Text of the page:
- Tips to Fast Stress Relief
- Take the Panic Attacks Quiz!
- Generalized Anxiety Disorder (GAD) Slideshow
- What is Valium (diazepam)?
- What brand names are available for Valium (diazepam)?
- Is Valium (diazepam) available as a generic drug?
- Do I need a prescription for Valium (diazepam)?
- What are the uses for Valium (diazepam)?
- Can a person become addicted to Valium (diazepam)
- What are the side effects of Valium (diazepam)?
- What is the dosage for Valium (diazepam)?
- Which drugs or supplements interact with Valium (diazepam)?
- Is Valium (diazepam) safe to use during pregnancy or while breastfeeding?
- What else should I know about Valium (diazepam)?
What is Valium (diazepam)?
What brand names are available for Valium (diazepam)?
- Valium, Diastat Acudial, Diastat, and Diazepam Intensol are the brand names for diazepam available in the US.
- Dizac, Qpam, and Valrelease brand names have been discontinued in the US.
What are the uses for Valium (diazepam)?
- Diazepam is used for the treatment of disorders with anxiety.
- Diazepam also is used for the treatment of agitation, tremors, delirium, seizures, and hallucinations resulting from alcohol withdrawal.
- It is used for the treatment of seizures, relief of muscle spasms in some neurological diseases, and for sedation during surgery.
Can a person become addicted to Valium (diazepam)
Warning: Diazepam can lead to addiction (dependency), especially when higher dosages are used over prolonged periods of time. In patients addicted to diazepam or after prolonged use, abrupt discontinuation may cause symptoms of withdrawal such as:
Seizures can occur in more severe cases of withdrawal. Therefore, after extended use, diazepam should be slowly tapered under a doctor's supervision rather than abruptly stopped.
What are the side effects of Valium (diazepam)?
The most common side effects of diazepam are:
Other important side effects include:
- Paradoxical reactions with excitability
- Muscle spasm
- Lack of sleep
- Speech problems
- Double vision
Possible serious side effects:
- Respiratory depression
What is the dosage for Valium (diazepam)?
- Diazepam may be taken with or without food.
- Diazepam is disposed of by the liver and excreted mainly by the kidney. Dosages of diazepam may need to be lowered in patients with abnormal kidney function.
- The usual oral diazepam dose for anxiety or seizures is 2-10 mg given 2-4 times daily.
- The usual rectal dose is 0.2-0.5 mg/kg and depends on the age of the patient.
Which drugs or supplements interact with Valium (diazepam)?
Alcohol or medications that cause sedation may add to the sedative effects of diazepam. Patients taking benzodiazepines should avoid such combinations.
The following drugs may prolong the effects of diazepam by inhibiting liver enzymes that eliminate diazepam:
- cimetidine (Tagamet)
- ketoconazole (Nizoral)
- itraconazole (Sporanox)
- omeprazole (Prilosec, Rapinex)
- clarithromycin (Biaxin)
- darunavir (Prezista)
- fluvoxamine (Luvox)
- fluoxetine (Prozac)
Dosages may need to be decreased when these drugs are used with diazepam.
Is Valium (diazepam) safe to use during pregnancy or while breastfeeding?
What else should I know about Valium (diazepam)?
What preparations of Valium (diazepam) are available?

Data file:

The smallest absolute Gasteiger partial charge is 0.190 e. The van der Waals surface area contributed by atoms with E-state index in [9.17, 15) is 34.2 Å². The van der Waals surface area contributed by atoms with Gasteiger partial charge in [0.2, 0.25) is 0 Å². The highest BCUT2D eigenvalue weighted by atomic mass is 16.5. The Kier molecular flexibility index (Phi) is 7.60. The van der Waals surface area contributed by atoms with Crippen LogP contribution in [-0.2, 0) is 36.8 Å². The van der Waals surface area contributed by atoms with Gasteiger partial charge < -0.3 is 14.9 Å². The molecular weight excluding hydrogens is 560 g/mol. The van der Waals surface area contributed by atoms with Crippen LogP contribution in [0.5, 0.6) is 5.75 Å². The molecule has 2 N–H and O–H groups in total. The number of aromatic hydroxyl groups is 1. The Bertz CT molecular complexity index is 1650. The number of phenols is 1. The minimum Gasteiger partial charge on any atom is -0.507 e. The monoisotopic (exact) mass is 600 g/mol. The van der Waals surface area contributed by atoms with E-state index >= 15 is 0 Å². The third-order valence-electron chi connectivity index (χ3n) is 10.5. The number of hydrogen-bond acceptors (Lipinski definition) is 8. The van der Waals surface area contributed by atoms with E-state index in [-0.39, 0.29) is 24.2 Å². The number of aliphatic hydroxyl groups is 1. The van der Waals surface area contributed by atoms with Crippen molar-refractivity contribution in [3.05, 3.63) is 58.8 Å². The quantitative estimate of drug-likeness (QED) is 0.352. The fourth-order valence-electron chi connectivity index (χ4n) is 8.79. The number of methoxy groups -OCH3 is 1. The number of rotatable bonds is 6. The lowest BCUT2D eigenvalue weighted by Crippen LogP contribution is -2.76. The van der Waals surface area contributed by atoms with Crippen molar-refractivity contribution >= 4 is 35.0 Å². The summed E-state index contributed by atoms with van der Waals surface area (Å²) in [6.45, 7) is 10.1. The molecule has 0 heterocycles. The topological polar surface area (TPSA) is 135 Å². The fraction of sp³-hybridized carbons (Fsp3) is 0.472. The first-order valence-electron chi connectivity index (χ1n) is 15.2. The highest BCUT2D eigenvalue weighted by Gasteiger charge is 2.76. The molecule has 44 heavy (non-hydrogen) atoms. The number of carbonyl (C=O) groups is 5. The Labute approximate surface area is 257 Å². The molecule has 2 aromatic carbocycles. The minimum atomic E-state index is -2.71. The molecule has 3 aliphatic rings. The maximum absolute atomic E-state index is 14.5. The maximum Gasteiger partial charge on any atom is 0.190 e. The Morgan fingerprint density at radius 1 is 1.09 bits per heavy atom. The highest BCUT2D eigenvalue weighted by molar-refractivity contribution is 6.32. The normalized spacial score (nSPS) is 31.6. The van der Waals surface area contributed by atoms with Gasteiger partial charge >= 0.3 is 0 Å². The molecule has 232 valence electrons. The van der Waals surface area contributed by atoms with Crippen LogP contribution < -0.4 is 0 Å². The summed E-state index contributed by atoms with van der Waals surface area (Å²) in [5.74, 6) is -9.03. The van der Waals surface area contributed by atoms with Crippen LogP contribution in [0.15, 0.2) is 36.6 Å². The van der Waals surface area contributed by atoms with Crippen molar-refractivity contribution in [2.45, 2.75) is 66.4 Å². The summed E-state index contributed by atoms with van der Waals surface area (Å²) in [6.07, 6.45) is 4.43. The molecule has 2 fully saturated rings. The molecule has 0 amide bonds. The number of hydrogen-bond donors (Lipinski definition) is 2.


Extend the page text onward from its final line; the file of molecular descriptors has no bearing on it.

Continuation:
- Tablets: 2, 5 and 10 mg.
- Oral Solution: 1 mg/ml, 5 mg/ml.
- Injection Solution: 5 mg/ml.
- Intramuscular Device: 10 mg/2 ml.
- Rectal Gel: 2.5, 10 and 20 mg.
How should I keep Valium (diazepam) stored?
- Diazepam should be stored at room temperature, 15 C to 30 C (59 F to 86 F).
How does Valium (diazepam) work?
- Diazepam and other benzodiazepines act by enhancing the effects of gamma-aminobutyric acid (GABA) in the brain. GABA is a neurotransmitter (a chemical that nerve cells use to communicate with each other) that inhibits activity in the brain. It is believed that excessive activity in the brain may lead to anxiety or other psychiatric disorders.
When was Valium (diazepam) approved by the FDA?
- The FDA approved diazepam in November 1963.
Diazepam (Valium, Diastat Acudial, Diastat, Diazepam Intensol) is a drug prescribed for the treatment of anxiety disorders; and agitation, tremors, delirium, seizures and hallucinations that result from alcohol withdrawal. Side effects include:
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You are encouraged to report negative side effects of prescription drugs to the FDA. Visit the FDA MedWatch website or call 1-800-FDA-1088.
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Dislocated ShoulderThe shoulder is the most often dislocated joint in the body due to its mobility. Dislocation occurs when the head of the humerus is dislocated from its socket. Symptoms and signs of a shoulder dislocation include nausea and vomiting, lightheadedness, weakness, and sweating. There are various methods of reducing a dislocation and returning the humeral head to its normal place. The method for reduction of a shoulder dislocation depends upon the type of dislocation, the patient, the situation, and the clinician's experience. Intravenous narcotics and muscle relaxants are often administered to relax the muscles and relieve pain.
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Take the RLS QuizRestless leg syndrome (RLS), an annoying, sometimes painful disorder that keeps millions of people awake at night. What are the symptoms of restless le syndrome? Take the quiz to find out!
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Vertigo OverviewVertigo is the sensation of spinning or rocking, even when someone is at rest. Vertigo may be caused by a problem in the brain or spinal cord or a problem within in the inner ear. Head injuries, certain medications, and female gender are associated with a higher risk of vertigo. Medical history, a physical exam, and sometimes an MRI or CT scan are required to diagnose vertigo. The treatment of vertigo may include:
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